Monday, 30 December 2013

JVM Escape Analysis

I recently came across a nice example of Oracle's Hotspot JVM using escape analysis in order to perform stack allocation, rather than heap allocation.

I'm sure that in many codebases across the planet, the following code fragments are familiar territory:



When trying to write garbage-free, or low-garbage code (as we do at LMAX), it is necessary to think about any code that may allocate unnecessary objects. Every invocation of the dispatchEvent method in the code above will cause the creation of an Iterator object (since the for-loop construct is just syntactic sugar for List.iterator().hasNext()/next()).

Using a byte-code viewer (I use ASM Bytecode Outline) to inspect the dispatchEvent method shows the creation and use of an Iterator object (via List.iterator()):

   L5
    LINENUMBER 32 L5
    ALOAD 1
    INVOKEINTERFACE java/util/List.iterator ()Ljava/util/Iterator;
    ASTORE 3
   L6
   FRAME APPEND [java/util/Iterator]
    ALOAD 3
    INVOKEINTERFACE java/util/Iterator.hasNext ()Z
    IFEQ L7
    ALOAD 3
    INVOKEINTERFACE java/util/Iterator.next ()Ljava/lang/Object;
    CHECKCAST epickrram/example/Listener
    ASTORE 4

This would seem like an excellent candidate for escape analysis - if the compiler is smart enough, it should allocate the Iterator object on the stack, and save having to touch the heap.

This can be tested by running a simple test while printing out the GC activity:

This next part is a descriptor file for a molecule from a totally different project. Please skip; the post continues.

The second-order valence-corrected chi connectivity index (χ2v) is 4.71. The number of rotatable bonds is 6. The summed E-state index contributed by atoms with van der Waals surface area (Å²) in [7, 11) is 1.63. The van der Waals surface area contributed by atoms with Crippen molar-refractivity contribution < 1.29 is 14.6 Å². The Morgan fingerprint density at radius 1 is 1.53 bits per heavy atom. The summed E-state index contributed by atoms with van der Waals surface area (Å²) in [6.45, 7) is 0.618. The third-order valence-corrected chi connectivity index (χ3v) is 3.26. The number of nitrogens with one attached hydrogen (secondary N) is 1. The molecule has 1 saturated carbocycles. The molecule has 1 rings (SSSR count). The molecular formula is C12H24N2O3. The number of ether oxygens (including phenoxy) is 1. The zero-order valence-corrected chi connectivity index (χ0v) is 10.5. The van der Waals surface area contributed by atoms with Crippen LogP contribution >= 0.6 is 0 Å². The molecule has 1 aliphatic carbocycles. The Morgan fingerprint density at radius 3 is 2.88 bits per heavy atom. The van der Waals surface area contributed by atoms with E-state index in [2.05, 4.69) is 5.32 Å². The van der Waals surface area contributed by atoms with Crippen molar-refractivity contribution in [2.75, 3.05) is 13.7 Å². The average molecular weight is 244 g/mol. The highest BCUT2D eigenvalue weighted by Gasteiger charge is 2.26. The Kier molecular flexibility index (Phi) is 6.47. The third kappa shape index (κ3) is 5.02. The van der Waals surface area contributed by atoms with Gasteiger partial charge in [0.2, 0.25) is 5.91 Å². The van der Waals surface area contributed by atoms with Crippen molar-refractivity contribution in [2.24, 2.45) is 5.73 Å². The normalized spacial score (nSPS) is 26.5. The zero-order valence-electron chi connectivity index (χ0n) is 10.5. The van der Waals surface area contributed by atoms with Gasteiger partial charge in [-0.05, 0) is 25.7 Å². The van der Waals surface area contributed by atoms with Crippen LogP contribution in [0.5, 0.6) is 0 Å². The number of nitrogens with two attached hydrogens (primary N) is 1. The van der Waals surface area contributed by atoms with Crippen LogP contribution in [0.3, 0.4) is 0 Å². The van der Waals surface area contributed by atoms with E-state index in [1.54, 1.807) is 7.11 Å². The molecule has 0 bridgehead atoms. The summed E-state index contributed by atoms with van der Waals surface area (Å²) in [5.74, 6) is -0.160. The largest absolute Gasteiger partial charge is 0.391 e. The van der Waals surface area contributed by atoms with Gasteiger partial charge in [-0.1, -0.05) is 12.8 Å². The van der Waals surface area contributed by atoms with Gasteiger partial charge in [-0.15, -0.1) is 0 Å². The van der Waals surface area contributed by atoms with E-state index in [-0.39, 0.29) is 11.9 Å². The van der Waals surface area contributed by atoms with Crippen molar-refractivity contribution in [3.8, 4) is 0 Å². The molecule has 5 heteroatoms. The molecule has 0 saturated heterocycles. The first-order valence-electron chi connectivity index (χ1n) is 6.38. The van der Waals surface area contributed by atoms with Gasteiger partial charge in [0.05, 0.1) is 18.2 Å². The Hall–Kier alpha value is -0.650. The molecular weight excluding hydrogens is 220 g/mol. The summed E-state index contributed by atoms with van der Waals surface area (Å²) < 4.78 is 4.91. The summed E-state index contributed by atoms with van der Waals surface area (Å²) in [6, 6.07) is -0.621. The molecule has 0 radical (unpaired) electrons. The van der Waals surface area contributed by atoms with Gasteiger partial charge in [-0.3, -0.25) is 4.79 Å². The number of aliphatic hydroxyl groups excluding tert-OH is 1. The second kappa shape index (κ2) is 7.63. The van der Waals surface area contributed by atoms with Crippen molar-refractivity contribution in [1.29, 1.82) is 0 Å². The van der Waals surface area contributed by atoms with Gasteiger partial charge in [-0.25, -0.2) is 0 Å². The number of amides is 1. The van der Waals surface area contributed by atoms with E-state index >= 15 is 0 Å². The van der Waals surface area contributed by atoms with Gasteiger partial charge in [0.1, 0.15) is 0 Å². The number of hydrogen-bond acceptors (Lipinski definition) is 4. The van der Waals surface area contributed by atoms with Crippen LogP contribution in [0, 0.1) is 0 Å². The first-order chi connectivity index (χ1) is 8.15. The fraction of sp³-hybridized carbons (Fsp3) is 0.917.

The output with -XX:+DoEscapeAnalysis is:

Event Count: 10000000 

The output with -XX:-DoEscapeAnalysis is:

0.113: [GC [PSYoungGen: 23552K->416K(27456K)] 23552K->416K(90176K), 0.0010690 secs] [Times: user=0.01 sys=0.00, real=0.00 secs] 
Total time for which application threads were stopped: 0.0012140 seconds
...
0.451: [GC [PSYoungGen: 94576K->0K(94656K)] 94592K->336K(157376K), 0.0011190 secs] [Times: user=0.01 sys=0.00, real=0.00 secs] 
Total time for which application threads were stopped: 0.0012220 seconds

Event Count: 10000000


So we can see that the JVM is very kindly using stack allocation for the Iterator objects when escape analysis is enabled (the default since JDK1.6).

In the particular example I was looking at, I noticed that we only ever added a single Listener instance, so the length of the listeners list was always one. In this case it is wasteful to construct the new Iterator instance, even if it is allocated on the stack. The list of Listener objects can be replaced by a single reference to a Listener:


This small optimisation makes an order-of-magnitude difference when compared using a caliper benchmark. The benchmark has two tests - Access, which calls a single listener instance, and Iteration, which iterates over a list of size one.